This is a vague no­tion, but near as I can tell, it comes closes to what I ac­tu­ally think I mean when I say some­thing like “finite” or “even­tu­ally reach in a finite num­ber of steps” or some­thing like that.

ie, finite val­ues are ex­actly those crit­ters for which math­e­mat­i­cal in­duc­tion ar­gu­ments can be used on. (maybe this is a bad defi­ni­tion. I’m more stat­ing it as a “here’s my sus­pi­cion of what may be the best ba­sis to re­ally rep­re­sent the con­cept”)

Any­ways, as far as 0,1 not be­ing prob­a­bil­ities… While I agree that one should’t be­lieve a propo­si­tion with prob­a­bil­ity 0 or 1, I’m not sure I’d con­sider them non­prob­a­bil­ities. Per­haps “un­reach­able” prob­a­bil­ities in­stead. Disal­low­ing stuff like sum to 1 nor­mal­iza­tions and so on would seem to re­quire “un­nat­u­ral” hoops to jump through to get around that.

Un­less, of course, some­one has come up with a clean model with­out that. (If so, well, I’m cu­ri­ous too.)

• Eliezer:

I’m not sure what an “in­finite set athe­ist” is, but it seems from your post that you use differ­ent no­tions of prob­a­bil­ity than what I think of as stan­dard mod­ern mea­sure the­ory, which sur­prises me. Utili­tar­ian’s ex­am­ple of a uniform r.v. on [0, 1] is perfect: it must take some value in [0, 1], but for all x it takes value x with prob­a­bil­ity 0. Clearly you can’t say that for all x it’s im­pos­si­ble for the r.v. to take value x, be­cause it must in fact take one of those val­ues. But the prob­a­bil­ities are still 0. Prag­mat­i­cally the way this comes out is that “prob­a­bil­ity 0″ doesn’t im­ply im­pos­si­ble. If you perform an ex­per­i­ment countably-in­finitely many times with the prob­a­bil­ity of a cer­tain out­come be­ing 0 each time, the prob­a­bil­ity of ever get­ting that out­come is 0; in this sense you can say the out­come is al­most im­pos­si­ble. How­ever it’s pos­si­ble that each out­come in­di­vi­d­u­ally is al­most im­pos­si­ble, even though of course the ex­per­i­ment will have an out­come.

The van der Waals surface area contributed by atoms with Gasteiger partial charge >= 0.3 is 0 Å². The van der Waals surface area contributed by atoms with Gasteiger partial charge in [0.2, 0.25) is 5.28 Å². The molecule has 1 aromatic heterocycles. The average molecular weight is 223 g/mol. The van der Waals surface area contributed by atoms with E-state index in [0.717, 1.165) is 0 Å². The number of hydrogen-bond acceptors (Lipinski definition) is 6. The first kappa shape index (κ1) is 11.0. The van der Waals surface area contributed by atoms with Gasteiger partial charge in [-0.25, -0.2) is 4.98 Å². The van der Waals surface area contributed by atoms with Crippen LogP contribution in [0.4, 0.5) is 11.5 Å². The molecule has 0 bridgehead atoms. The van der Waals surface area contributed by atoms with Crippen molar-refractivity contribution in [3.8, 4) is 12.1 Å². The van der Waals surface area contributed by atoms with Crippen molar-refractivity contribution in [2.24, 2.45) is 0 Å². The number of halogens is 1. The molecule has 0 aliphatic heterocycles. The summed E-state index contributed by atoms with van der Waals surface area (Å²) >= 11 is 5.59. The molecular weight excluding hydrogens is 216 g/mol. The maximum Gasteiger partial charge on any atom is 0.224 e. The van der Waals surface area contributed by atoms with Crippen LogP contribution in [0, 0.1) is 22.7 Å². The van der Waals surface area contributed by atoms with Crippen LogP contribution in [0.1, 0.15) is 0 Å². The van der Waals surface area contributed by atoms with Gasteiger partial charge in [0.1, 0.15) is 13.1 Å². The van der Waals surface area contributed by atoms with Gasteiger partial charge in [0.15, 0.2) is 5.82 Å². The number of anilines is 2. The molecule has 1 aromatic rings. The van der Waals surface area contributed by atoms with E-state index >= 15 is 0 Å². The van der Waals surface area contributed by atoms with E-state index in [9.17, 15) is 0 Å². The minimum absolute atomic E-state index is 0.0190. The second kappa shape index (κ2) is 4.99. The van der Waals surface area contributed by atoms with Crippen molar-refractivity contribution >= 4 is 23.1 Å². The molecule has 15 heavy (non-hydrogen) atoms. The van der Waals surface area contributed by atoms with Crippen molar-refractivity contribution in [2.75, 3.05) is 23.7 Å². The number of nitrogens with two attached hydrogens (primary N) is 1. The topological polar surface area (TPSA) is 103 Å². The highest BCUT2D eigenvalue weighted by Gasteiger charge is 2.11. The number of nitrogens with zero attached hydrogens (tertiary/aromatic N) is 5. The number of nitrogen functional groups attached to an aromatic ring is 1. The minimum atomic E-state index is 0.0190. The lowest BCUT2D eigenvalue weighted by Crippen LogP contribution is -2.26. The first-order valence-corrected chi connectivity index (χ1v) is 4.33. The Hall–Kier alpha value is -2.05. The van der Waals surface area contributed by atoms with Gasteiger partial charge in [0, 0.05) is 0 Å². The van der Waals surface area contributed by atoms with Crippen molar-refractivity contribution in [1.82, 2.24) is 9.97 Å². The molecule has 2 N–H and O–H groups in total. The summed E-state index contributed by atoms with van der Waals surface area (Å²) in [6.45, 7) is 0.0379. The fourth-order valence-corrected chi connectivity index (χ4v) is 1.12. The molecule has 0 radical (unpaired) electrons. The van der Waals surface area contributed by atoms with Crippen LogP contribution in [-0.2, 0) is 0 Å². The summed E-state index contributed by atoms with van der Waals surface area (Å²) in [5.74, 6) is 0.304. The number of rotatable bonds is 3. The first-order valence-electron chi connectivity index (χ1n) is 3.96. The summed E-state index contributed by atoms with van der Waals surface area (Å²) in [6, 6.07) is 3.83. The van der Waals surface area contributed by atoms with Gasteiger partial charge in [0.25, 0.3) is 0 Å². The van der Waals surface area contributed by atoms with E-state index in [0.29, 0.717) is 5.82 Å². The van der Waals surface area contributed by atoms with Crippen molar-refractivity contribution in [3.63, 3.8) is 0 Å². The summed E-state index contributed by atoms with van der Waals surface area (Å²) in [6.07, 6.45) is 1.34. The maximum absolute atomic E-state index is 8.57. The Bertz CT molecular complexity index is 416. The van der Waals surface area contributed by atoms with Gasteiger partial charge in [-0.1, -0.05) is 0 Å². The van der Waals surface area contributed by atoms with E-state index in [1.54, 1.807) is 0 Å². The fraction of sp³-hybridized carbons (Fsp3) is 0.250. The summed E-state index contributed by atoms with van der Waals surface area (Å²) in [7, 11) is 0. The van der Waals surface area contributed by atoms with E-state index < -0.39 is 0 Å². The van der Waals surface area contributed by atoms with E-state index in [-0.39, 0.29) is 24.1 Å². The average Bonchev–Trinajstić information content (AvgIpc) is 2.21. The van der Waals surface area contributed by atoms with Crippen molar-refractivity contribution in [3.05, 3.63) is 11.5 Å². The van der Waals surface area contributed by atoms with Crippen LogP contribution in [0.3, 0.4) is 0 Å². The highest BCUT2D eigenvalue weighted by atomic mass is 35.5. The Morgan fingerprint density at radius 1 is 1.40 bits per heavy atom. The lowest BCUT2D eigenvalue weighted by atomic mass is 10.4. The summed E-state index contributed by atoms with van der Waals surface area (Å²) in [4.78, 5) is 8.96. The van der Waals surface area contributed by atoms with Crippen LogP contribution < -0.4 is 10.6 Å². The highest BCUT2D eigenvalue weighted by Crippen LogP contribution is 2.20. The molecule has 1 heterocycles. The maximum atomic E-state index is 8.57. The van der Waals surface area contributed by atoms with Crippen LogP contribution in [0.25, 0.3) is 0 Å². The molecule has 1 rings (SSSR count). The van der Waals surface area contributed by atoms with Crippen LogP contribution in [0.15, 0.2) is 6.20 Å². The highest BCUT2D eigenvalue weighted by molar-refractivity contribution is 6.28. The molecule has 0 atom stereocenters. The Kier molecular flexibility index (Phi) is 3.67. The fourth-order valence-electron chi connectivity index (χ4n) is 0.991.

You can ob­ject that such ex­per­i­ments are phys­i­cally im­pos­si­ble e.g. be­cause you can only ac­tu­ally mea­sure/​ob­serve countably many out­comes. That’s fine; that just means you can get by with only dis­crete mea­sures. But such as­sump­tions about the real world are not known a pri­ori; I like usual mea­sure the­ory bet­ter, and it seems to do quite a good job of en­com­pass­ing what I would want to mean by “prob­a­bil­ity”, cer­tainly in­clud­ing the dis­crete prob­a­bil­ity spaces in which “prob­a­bil­ity 0″ can safely be in­ter­preted to mean “im­pos­si­ble”.

You’re right, it’s not that hard to come up with larger countable classes of re­als than the com­puta­bles; I just meant that all of the usual, “rolls-off-the-tip-of-your-tongue” classes seem to be sub­sets of the com­puta­bles. But maybe Nick is right, and the defin­ables are broader. I haven’t stud­ied this ei­ther.